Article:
“Some have argued that the Levy Report is foolish politically, arguing that by asserting its legal rights, Israel will signal that it is unwilling to entertain “land for peace” compromises. This seems a doubtful thesis. Israel has asserted its legal rights to Jerusalem for decades, but yet repeatedly offered compromises on its rights in the city,” Bell stated.

“The Levy Report has reinvigorated the discussion of the legitimacy of Israel’s position under international law after many years in which Israel has been silent about its legal rights. That is a welcome development,” he concluded.

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Making the Case
-by David Parsons

After three decades of extensive research, no one makes a stronger legal case for Israel’s claim to Judea and Samaria than Howard Grief.

Born in Montreal and educated in the law at McGill University, Grief began delving into Israel’s legal chain-of-title to the land in 1982. His 30 years of in-depth research and analysis was eventually compiled in the treatise The Legal Foundation and Borders of Israel under International Law, published in 2008.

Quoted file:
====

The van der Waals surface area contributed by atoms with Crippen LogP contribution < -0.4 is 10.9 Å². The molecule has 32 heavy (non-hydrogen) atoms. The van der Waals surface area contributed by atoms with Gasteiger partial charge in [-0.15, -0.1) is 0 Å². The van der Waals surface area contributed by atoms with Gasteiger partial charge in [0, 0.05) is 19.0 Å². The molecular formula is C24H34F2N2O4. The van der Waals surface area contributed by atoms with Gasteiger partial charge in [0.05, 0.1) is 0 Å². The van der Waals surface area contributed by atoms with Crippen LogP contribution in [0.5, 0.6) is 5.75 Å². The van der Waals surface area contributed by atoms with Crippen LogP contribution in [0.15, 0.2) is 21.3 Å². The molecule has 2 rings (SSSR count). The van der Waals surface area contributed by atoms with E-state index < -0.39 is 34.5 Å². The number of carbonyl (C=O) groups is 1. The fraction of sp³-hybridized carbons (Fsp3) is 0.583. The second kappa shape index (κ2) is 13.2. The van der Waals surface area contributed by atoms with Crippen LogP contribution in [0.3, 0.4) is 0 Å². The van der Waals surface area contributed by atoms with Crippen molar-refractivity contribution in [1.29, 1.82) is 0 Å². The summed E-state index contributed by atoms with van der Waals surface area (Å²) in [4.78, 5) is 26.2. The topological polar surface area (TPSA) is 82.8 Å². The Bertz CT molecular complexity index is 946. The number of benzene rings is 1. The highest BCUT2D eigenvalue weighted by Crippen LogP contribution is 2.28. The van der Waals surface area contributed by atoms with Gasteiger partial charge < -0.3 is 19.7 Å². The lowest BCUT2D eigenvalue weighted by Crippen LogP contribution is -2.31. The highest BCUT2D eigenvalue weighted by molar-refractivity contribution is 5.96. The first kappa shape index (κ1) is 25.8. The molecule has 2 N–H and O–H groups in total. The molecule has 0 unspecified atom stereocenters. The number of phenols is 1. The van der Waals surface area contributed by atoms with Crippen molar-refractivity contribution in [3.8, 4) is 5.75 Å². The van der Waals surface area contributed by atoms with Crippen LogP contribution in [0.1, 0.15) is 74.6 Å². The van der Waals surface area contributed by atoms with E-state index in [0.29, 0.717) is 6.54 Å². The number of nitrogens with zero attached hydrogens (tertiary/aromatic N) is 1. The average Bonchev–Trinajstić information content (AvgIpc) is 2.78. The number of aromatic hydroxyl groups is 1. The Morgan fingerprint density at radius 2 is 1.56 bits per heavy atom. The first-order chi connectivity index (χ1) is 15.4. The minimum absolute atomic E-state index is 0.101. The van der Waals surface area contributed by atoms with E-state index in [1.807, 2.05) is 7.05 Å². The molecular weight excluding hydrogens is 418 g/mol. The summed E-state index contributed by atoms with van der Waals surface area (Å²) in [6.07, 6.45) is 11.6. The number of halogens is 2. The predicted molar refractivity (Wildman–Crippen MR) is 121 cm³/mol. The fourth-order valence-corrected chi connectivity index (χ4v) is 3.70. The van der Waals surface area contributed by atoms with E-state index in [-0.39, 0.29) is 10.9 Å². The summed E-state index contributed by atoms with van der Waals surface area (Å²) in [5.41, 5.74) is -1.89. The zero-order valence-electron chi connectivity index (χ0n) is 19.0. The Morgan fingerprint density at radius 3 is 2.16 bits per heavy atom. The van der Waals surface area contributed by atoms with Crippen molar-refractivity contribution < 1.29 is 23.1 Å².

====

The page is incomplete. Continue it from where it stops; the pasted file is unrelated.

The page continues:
Recently, Greif laid out his findings for The Christian Edition and they are quite fascinating.

 The San Remo Conference in April 1920Grief maintains that Israeli politicians, diplomats and jurists have always set out a claim of sovereignty to the Land of Israel which is missing several key elements – and the recent Levy Report would be no exception. The main flaw, he contends, is that they have failed to grasp the full import of the San Remo resolution of April 1920.

Insisting he was the first to draw attention to the wider scope of the San Remo decision, Grief described its historic context. The Allied powers who won the First World War negotiated a treaty with Germany at the Paris conference in 1919 and then met with the Turks the following spring at the Italian resort of San Remo to divvy up the lands the Ottoman Empire had just lost in the Middle East.

“The Principal Allied Powers – Great Britain, France, Italy and Japan – did an unusual thing at San Remo,” Grief recounted. “Most victors annex territory conquered in war. But they decided to ‘subjugate’ the Ottoman lands and hold the sovereign title in trust for the benefit of the local inhabitants until they were ready to govern themselves. This is the origins of the mandate system.”

“In Palestine, the national beneficiaries were deemed to be the entire Jewish people worldwide,” he continued. “Palestine was a case of sui generis – one of a kind. This did not exist for all the other mandates. Few people remember that today” insisted Grief.